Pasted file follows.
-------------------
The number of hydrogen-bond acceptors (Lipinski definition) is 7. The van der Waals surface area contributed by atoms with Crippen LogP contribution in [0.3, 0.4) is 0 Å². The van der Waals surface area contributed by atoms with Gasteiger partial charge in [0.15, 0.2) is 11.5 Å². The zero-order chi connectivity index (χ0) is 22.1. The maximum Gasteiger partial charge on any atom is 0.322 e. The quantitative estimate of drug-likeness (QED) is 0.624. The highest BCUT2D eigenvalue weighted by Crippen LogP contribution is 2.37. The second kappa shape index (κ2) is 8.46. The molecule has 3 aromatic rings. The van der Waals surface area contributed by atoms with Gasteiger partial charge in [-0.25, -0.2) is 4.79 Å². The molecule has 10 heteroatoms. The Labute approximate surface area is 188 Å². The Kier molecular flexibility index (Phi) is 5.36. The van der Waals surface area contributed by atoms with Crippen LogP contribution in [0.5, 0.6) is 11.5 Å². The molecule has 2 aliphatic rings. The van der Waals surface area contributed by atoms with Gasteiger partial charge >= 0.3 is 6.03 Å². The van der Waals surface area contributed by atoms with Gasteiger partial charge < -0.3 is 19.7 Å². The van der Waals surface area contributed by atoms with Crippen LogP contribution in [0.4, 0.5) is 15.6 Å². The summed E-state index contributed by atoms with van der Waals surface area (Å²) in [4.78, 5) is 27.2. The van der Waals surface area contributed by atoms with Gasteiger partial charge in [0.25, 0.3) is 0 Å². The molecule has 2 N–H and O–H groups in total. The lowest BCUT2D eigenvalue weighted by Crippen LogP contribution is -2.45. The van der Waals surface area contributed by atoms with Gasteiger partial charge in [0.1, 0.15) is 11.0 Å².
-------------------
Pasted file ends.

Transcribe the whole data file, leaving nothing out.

The number of hydrogen-bond acceptors (Lipinski definition) is 7. The van der Waals surface area contributed by atoms with Crippen LogP contribution in [0.3, 0.4) is 0 Å². The van der Waals surface area contributed by atoms with Gasteiger partial charge in [0.15, 0.2) is 11.5 Å². The zero-order chi connectivity index (χ0) is 22.1. The maximum Gasteiger partial charge on any atom is 0.322 e. The quantitative estimate of drug-likeness (QED) is 0.624. The highest BCUT2D eigenvalue weighted by Crippen LogP contribution is 2.37. The second kappa shape index (κ2) is 8.46. The molecule has 3 aromatic rings. The van der Waals surface area contributed by atoms with Gasteiger partial charge in [-0.25, -0.2) is 4.79 Å². The molecule has 10 heteroatoms. The Labute approximate surface area is 188 Å². The Kier molecular flexibility index (Phi) is 5.36. The van der Waals surface area contributed by atoms with Crippen LogP contribution in [0.5, 0.6) is 11.5 Å². The molecule has 2 aliphatic rings. The van der Waals surface area contributed by atoms with Gasteiger partial charge >= 0.3 is 6.03 Å². The van der Waals surface area contributed by atoms with Gasteiger partial charge < -0.3 is 19.7 Å². The van der Waals surface area contributed by atoms with Crippen LogP contribution in [0.4, 0.5) is 15.6 Å². The summed E-state index contributed by atoms with van der Waals surface area (Å²) in [4.78, 5) is 27.2. The van der Waals surface area contributed by atoms with Gasteiger partial charge in [0.25, 0.3) is 0 Å². The molecule has 2 N–H and O–H groups in total. The lowest BCUT2D eigenvalue weighted by Crippen LogP contribution is -2.45. The van der Waals surface area contributed by atoms with Gasteiger partial charge in [0.1, 0.15) is 11.0 Å².